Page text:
It certainly don’t think it’s as cut-and-dry and scientific as it’s often made out to be. I’ll try to argue that point a little bit better in a little while here; right at the moment I’m somehow still under the influence from an edible last night, my 3yo nephew is over and I keep getting distracted by Octonauts.
It can certainly seem like it. I remember being really annoyed by constant blood draws, which are always awful for me. And that’s basically a benign thing, although I was weirded out by it at the time. Stuff like physical restraints, seclusion, forced injections, etc., I could go on and on, but it’s not what I would call “treatment.” And psychiatry has been implicated in torture and political repression in, for instance, the USSR.
Well, not as well or as often as one would hope, or as well or as often as they’re made out to. And true informed consent is very rare in psychiatry.
In psych wards they definitely are! I’ve experienced that and I’ve also seen other people who were “causing trouble” or whatever just drugged into an absolute stupor. And polypharmacy is way, way more common than it should be, especially considering that there’s plenty of evidence that loading people up on 5, 6, 7 medications actually affects outcomes negatively. One time when I was in the psych ward I was literally on 10+ GD different thing (the “provider” I had there was an incompetent jerk), including at least two different antipsychotics, which has no benefits.
And I think it’s only natural to be highly critical of a branch of medicine that grants [email protected] physicians so much power over people. If somebody has cancer and they don’t want treatment, even if it means they’re going to die, their oncologist can’t have them locked up in the hospital and force them to get treatment. It’s… weird.
It occurs to me that I wrote something about this that I could go dig up in my emails.
@JP. I understand your point of view. The thing is, they are also there to help you… at least that’s what they want somehow in their twisted ways…
The trouble with a glass half-full is that it’s also half-empty. It’s too tempting to see it only half-full (as the medical establishment claims it to be) or only half-empty (as the scientologists do).
As long as this chasm between perceptions is not bridged properly, you’ll keep having cohorts of terrorized patients that will end up having trouble engaging with healthcare anymore.
I’d wish psychiatry became a scientific non-medical discipline (which it could be in theory) as that would send a clearer message to psychiatric patients that they do not have to fear doctors. There’s many aspects to psychiatric care that are not strictly speaking medical, could be approached scientifically, and it wouldn’t be a disservice to the discipline to put them forward (which does not mean that doctors do not have their place).
Oh yeah, most of the psychiatrists I’ve seen have been professionally at least decent and also seem like sincere people who want to do good. It’s a real ball of wax. I did find the email exchange I was thinking of – with my old/favorite psychiatrist back in Michigan – and we bounced a bunch of this stuff back and forth. There’s a ton there, though.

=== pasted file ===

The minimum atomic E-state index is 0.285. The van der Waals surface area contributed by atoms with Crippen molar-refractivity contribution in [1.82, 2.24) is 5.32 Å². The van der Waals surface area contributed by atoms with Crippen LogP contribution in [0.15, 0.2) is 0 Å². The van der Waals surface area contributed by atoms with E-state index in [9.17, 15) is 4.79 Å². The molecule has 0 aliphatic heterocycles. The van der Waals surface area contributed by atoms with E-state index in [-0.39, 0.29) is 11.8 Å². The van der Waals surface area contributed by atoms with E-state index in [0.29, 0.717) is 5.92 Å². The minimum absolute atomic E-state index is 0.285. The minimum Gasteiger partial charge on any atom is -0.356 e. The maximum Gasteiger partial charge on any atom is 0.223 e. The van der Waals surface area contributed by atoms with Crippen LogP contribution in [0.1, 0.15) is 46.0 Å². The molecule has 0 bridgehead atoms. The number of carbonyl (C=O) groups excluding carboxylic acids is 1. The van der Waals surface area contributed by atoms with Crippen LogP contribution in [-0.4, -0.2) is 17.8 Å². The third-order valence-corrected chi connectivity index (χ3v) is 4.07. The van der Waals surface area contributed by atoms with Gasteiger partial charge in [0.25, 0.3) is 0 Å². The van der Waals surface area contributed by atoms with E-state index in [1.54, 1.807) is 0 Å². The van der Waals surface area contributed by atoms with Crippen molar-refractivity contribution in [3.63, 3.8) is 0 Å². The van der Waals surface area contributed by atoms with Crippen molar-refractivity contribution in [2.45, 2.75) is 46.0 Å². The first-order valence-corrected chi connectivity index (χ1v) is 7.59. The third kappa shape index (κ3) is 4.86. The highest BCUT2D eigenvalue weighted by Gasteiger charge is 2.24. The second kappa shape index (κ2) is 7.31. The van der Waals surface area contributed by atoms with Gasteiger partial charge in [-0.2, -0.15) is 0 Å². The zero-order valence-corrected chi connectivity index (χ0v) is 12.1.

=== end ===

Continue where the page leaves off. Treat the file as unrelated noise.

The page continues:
“There’s many aspects to psychiatric care that are not strictly speaking medical, could be approached scientifically, and it wouldn’t be a disservice to the discipline to put them forward ”
They’re called psychologists.
Today there are few Freudians with their couches and noncommittal replies and questions about your childhood teddy bear. Having been sent to a few when I was a kid and I can tell you they’re a waste of carbon. Today you are more likely to encounter cognitive behavioral psychologists, and I wish they’d been around when I needed them. I can tell you that I have seen close up how well it can work. The ones I know are very knowledgeable about meds and what they can and can’t do, and will refer patients when it is appropriate.
@Old Rockin: Nope, I’m not talking about psychologists. I’m thinking of three things: (1) more science done in the direction of social work for instance (2) removing the coercive power away from doctors and give it more to an arbitrator that would occasionally oppose doctor’s will and (3) more critical appraisal of claims of relatives and external actors.
It’s all too easy to get entangled in a web of lies with this system, and lose your autonomy because of wild allegations. This is hardly studied scientifically at all.
I see where you’re coming from. But I’ve seen other things that pushes me into fits of rage up to this day.
I wonder how many “alternative” weekly rags are into promotion of pseudoscience, in addition to depending on ad dollars from woo sellers.
Our local “Free Press” mostly focuses on alleged police evils and the Republican Menace, along with bashing the mainstream newspaper. The worst article I can recall was about a woman allegedly harassed by local authorities, who seemed like a clear case of paranoid schizophrenia. Fortunately they haven’t yet gotten into a froth about vaccines, fluoride or Deep State conspiracies.
If the Duluth Reader eliminated crank articles they’d probably lose most of their meager readership.
“The worst article I can recall was about a woman allegedly harassed by local authorities”